- If no state variable of the associated observation variable is found, associate with a virtual observation variable, update according to and mark the state variable ineffective. If no observation variable on the trajectory is associated in T1 consecutive frames, then the target probably keeps still, mark the trajectory incomplete and record the time et and position ep of the observation variable of the last effective state as the end tag of the trajectory.
- If no observation variable of the associated state variable is found, we initialize the tracking and record the time st and position sp of the observation variable as the start tag of a new trajectory. The following tracking will see the two situations: A. if the observation variable is caused by error detection, it will last only a few frames of time, then we remove trajectory with an even less time of duration than this one; B. if the observation variable is generated by re-emerging target after occlusion, then mark the trajectory incomplete.
The above equation indicates that, if the initial time of trajectory is later than the end time of trajectory , and time difference is less than T2, then the two trajectories meet time constraint.(20)
The above equation indicates that, if the distance between the end position of and start position of is less than D, then the two trajectories meet space constraint.
If two trajectories meet both time constraint and space constraint at the same time, then they maybe belong to the trajectory fragments of one trajectory. Next, we conduct feature matching on the observation variables represented by the start tag and end tag. If the matching is successful, connect the two trajectories. Figure 7 shows an example of trajectory linking.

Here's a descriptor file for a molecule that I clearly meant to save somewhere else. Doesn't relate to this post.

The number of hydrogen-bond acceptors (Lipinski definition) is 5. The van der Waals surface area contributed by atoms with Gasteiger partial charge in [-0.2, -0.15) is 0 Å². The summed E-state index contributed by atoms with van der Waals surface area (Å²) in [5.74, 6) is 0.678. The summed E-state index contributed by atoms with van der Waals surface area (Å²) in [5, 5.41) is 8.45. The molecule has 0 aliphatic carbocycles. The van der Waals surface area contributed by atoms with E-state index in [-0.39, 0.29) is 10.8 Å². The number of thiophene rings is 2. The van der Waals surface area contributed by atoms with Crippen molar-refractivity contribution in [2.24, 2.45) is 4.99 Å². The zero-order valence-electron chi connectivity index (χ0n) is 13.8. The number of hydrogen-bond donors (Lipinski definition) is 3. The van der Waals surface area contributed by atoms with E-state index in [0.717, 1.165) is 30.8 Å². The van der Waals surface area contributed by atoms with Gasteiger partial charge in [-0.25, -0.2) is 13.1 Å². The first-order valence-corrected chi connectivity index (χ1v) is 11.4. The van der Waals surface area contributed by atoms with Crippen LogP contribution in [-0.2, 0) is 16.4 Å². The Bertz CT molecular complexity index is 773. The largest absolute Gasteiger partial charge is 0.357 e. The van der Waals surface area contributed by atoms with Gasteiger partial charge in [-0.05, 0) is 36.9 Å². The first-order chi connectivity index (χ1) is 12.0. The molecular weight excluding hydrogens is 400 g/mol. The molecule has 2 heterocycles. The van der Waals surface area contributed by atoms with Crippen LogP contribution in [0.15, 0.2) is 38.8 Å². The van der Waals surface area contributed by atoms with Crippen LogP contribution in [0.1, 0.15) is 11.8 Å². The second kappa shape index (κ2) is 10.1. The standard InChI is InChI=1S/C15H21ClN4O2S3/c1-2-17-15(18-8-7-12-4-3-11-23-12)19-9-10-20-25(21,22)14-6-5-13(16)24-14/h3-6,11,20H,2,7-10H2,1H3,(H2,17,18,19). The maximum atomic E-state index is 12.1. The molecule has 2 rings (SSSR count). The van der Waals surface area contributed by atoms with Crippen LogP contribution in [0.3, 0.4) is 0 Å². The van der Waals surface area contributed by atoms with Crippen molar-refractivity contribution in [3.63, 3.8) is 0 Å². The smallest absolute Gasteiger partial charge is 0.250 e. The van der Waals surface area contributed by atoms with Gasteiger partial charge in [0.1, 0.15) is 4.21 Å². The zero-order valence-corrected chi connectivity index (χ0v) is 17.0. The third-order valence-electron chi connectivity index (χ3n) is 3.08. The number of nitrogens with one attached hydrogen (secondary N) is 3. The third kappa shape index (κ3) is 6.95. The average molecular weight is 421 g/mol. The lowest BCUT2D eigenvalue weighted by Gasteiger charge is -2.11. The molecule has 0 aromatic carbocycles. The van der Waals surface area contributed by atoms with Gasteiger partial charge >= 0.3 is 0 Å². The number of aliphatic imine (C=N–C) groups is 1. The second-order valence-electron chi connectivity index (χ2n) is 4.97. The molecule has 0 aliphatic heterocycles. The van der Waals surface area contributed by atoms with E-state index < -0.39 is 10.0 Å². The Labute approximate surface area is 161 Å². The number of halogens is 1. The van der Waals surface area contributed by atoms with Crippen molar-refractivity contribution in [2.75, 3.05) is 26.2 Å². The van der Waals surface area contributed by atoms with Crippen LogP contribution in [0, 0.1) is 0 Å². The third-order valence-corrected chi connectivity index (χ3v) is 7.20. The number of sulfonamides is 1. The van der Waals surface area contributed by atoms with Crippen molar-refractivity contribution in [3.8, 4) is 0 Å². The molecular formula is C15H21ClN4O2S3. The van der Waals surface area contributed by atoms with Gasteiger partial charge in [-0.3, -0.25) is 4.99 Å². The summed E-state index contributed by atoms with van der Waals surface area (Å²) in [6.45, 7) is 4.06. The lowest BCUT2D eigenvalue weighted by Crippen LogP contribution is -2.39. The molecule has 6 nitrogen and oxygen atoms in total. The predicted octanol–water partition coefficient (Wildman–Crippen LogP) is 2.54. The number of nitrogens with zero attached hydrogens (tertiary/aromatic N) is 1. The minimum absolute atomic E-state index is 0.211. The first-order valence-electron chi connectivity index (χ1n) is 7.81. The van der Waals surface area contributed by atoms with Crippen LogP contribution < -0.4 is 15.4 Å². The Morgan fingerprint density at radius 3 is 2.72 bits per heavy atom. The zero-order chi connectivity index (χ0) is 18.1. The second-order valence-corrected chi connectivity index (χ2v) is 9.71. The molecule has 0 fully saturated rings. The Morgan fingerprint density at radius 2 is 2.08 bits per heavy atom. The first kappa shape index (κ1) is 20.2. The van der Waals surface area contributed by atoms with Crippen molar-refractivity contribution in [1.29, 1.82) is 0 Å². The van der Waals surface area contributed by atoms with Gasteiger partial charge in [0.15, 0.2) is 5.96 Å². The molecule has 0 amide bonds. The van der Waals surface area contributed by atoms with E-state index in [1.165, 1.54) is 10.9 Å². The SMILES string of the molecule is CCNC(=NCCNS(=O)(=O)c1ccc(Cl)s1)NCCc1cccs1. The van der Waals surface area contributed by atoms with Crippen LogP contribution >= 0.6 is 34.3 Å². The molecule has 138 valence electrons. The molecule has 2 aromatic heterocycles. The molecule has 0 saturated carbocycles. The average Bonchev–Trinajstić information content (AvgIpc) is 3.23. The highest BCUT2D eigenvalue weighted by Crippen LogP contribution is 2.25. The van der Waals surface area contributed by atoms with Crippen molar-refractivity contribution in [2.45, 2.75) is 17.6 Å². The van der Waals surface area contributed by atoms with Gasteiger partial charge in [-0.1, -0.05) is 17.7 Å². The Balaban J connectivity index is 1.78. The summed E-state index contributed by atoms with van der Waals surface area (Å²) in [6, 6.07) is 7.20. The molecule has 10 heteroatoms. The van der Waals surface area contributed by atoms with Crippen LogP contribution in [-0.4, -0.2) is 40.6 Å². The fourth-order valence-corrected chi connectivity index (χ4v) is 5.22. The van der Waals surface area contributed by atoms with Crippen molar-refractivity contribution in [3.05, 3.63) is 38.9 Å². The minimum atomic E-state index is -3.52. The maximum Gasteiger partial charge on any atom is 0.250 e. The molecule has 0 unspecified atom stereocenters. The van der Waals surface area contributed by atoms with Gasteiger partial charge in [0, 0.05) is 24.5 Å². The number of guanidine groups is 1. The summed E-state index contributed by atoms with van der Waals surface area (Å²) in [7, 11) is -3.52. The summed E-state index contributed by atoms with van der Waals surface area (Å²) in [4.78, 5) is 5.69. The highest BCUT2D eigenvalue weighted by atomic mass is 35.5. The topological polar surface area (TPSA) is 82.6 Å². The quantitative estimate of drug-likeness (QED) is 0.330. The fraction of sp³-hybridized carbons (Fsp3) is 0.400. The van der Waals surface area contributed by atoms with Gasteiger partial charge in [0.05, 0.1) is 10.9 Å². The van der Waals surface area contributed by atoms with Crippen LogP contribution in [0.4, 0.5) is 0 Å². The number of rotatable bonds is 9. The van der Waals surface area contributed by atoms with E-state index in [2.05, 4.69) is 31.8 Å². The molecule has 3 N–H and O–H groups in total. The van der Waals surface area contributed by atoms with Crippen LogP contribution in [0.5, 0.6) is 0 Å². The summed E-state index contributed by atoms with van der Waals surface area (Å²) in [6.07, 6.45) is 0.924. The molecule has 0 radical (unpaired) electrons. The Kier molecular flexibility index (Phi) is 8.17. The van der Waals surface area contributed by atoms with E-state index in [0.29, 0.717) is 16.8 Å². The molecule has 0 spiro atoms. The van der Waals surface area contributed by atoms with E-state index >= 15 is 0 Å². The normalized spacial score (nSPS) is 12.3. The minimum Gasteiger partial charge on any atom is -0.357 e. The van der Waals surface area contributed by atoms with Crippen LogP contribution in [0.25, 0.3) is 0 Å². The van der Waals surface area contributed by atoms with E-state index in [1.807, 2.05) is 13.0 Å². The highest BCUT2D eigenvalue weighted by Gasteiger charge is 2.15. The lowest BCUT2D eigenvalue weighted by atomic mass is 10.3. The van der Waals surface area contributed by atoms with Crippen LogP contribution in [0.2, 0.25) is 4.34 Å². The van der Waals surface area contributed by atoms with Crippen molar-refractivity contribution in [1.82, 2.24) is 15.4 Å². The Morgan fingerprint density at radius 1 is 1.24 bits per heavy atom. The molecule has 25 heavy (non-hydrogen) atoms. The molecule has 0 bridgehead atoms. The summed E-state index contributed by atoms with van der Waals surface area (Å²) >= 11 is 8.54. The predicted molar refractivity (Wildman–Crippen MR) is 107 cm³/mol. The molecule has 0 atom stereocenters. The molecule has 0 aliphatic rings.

Experiments and Discussions
We have conducted experiments to evaluate the performance of the proposed method in tracking multiple swimming fish. The experimental apparatus is shown in Figure 1(a). The fish are 2–3 cm long, and swim in a square acrylic tank of size 30 cm×30 cm filled with water of 3 cm deep. Fish behavior is relatively quiet and several motion modes (regular acceleration and deceleration, glide-and-burst, rapid and explosive motion) are present in the experimental data. A Flare 4M180-CL camera by IO Industries is placed above the tank at a distance to capture the entire arena. In order to evaluate the proposed method more challengingly, we leave the noise at the bottom of fish tank and the disturbance of the suspended matter in the water with no special processing. The computing facility includes a desktop computer with Intel I5 2.3 GHz processor, 4G RAM, GF9400 graphics card and Matlab programming environment. In order to test the tracking performance of different fish schools, we choose zebrafish (Danio rerio) with different densities in 3 groups: A1 (10 fish), A2 (20 fish), A3 (40 fish), the video for each fish group contains 500 frames. The time resolution of the camera is 30 frames per second and image resolution 2048×2040 pixels. The parameter settings are shown in Table 1.
3.1 Evaluation of detection performance
We first carry out target detection for each frame image in the video. In order to quantify the performance of the proposed detection method, the precision and recall ratios that are widely adopted for evaluating object detection methods are used in the experiment. They are defined as follows:(21)(22)where true positive is the total number of correctly detected regions in all frames; false negative is the total number of missed regions; false positive is the total number of wrongly detected regions.